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The REDBREAST and the BUTTERFLY.
Art thou the Bird whom Man loves best,
The Bird that comes about our doors
Art thou the Peter of Norway Boors?
And Russia far inland?
The Bird, whom by some name or other
The Darling of Children and men?
And see this sight beneath the skies,
If the Butterfly knew but his friend
Hither his flight he would bend,
And find his way to me
Under the branches of the tree:
In and out, he darts about;
His little heart is throbbing:
Can this be the Bird, to man so good,
Our consecrated Robin!
That, after their bewildering,
Did cover with leaves the little children,
What ail'd thee Robin that thou could'st pursue
A beautiful Creature,
That is gentle by nature?
Beneath the summer sky
From flower to flower let him fly;
'Tis all that he wishes to do.
The Chearer Thou of our in-door sadness,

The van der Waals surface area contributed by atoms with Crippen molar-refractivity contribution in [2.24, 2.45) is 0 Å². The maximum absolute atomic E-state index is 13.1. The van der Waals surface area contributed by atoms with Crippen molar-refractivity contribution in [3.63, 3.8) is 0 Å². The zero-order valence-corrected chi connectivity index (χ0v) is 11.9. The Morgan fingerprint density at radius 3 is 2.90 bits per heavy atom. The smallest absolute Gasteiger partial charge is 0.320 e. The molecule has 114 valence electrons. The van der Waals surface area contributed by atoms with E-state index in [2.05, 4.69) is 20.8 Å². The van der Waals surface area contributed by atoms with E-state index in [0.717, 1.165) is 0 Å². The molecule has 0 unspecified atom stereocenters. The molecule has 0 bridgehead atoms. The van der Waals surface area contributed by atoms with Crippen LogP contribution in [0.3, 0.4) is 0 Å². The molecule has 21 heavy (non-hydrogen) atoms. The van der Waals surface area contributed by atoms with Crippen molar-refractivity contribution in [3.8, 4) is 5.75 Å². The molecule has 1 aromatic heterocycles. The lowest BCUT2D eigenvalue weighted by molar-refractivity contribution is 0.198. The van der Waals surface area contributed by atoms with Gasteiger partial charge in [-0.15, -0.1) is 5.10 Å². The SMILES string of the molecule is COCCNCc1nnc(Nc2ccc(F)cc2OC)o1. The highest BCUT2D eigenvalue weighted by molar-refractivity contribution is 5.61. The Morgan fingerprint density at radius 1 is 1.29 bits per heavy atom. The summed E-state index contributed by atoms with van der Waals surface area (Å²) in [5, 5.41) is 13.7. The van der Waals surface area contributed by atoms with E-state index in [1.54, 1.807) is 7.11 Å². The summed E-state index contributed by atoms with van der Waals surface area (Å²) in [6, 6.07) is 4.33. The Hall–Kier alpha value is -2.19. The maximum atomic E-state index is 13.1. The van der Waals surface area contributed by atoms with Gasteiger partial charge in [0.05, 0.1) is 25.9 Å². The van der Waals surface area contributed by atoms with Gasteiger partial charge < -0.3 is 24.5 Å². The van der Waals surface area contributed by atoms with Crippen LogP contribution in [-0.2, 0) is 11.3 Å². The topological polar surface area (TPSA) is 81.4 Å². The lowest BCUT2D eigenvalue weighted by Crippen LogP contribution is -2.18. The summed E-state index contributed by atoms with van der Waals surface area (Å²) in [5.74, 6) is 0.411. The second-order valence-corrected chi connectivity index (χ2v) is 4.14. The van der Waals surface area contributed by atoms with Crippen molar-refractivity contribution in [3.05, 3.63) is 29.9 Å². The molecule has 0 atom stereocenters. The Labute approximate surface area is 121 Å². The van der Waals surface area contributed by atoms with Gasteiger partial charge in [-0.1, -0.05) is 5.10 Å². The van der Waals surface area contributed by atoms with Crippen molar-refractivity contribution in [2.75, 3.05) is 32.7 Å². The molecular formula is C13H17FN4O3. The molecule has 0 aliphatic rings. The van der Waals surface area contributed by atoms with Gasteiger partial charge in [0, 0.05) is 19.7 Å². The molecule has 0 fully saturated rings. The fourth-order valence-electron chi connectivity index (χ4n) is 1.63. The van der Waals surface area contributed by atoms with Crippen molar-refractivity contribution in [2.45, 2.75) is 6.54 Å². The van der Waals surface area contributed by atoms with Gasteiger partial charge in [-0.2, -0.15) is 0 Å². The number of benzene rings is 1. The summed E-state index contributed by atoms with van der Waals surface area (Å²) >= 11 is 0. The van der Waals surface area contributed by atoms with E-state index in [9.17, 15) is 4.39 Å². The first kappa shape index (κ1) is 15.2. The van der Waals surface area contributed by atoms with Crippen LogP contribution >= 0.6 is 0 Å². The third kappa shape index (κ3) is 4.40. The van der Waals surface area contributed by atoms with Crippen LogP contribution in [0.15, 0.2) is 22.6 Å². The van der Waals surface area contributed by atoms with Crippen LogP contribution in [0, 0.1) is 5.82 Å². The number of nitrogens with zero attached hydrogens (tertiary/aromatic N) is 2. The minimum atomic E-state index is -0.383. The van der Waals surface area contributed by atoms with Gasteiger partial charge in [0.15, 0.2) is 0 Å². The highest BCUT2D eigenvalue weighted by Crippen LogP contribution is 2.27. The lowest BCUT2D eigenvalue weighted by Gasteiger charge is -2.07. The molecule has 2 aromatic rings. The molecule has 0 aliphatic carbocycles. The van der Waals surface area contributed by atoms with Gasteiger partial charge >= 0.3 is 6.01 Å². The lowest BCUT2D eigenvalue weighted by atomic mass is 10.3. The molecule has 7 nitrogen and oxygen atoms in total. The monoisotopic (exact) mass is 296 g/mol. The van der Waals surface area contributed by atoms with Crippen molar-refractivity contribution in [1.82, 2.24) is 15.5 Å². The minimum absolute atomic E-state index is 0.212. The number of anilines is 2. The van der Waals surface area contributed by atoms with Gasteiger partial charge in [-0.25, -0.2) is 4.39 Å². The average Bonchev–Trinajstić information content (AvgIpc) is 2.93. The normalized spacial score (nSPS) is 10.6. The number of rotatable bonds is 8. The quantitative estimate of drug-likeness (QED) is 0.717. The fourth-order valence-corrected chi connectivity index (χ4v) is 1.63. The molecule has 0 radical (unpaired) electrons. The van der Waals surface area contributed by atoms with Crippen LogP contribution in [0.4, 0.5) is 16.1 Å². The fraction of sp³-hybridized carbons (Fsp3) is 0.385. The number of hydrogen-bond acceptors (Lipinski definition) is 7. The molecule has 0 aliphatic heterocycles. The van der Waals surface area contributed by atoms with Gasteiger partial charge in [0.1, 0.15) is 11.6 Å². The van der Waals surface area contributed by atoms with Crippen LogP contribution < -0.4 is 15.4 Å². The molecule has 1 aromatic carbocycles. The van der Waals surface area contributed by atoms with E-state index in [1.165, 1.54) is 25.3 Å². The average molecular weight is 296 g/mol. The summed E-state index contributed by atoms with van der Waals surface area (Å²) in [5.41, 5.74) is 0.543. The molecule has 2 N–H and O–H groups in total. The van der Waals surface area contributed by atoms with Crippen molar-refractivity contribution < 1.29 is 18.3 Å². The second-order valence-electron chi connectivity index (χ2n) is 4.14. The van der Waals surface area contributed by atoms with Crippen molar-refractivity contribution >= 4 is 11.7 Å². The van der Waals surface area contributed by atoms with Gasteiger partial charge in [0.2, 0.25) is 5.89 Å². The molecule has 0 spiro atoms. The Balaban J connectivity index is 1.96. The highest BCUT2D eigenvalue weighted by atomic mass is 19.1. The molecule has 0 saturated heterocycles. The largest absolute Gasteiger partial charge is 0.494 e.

And fly about in the air together?
His beautiful wings in crimson are drest,
THE SAILOR'S MOTHER.
One morning (raw it was and wet,
A foggy day in winter time)
A Woman in the road I met,
Not old, though something past her prime: Majestic in her person, tall and straight; And like a Roman matron's was her mien and gait.
The ancient Spirit is not dead;
Old times, thought I, are breathing there;
Such strength, a dignity so fair:
She begg❜d an alms, like one in poor estate; I look'd at her again, nor did my pride abate.
When from these lofty thoughts I woke,
I said to her, "Beneath your Cloak
She answer'd soon as she the question heard, "A simple burthen, Sir, a little Singing-bird."
And, thus continuing, she said,
Sail'd on the seas; but he is dead;
In Denmark he was cast away;
And I have been as far as Hull, to see
What clothes he might have left, or other property.
The Bird and Cage they both were his;
He kept it: many voyages
This Singing-bird hath gone with him;
When last he sail'd he left the Bird behind;
As it might be, perhaps, from bodings of his mind,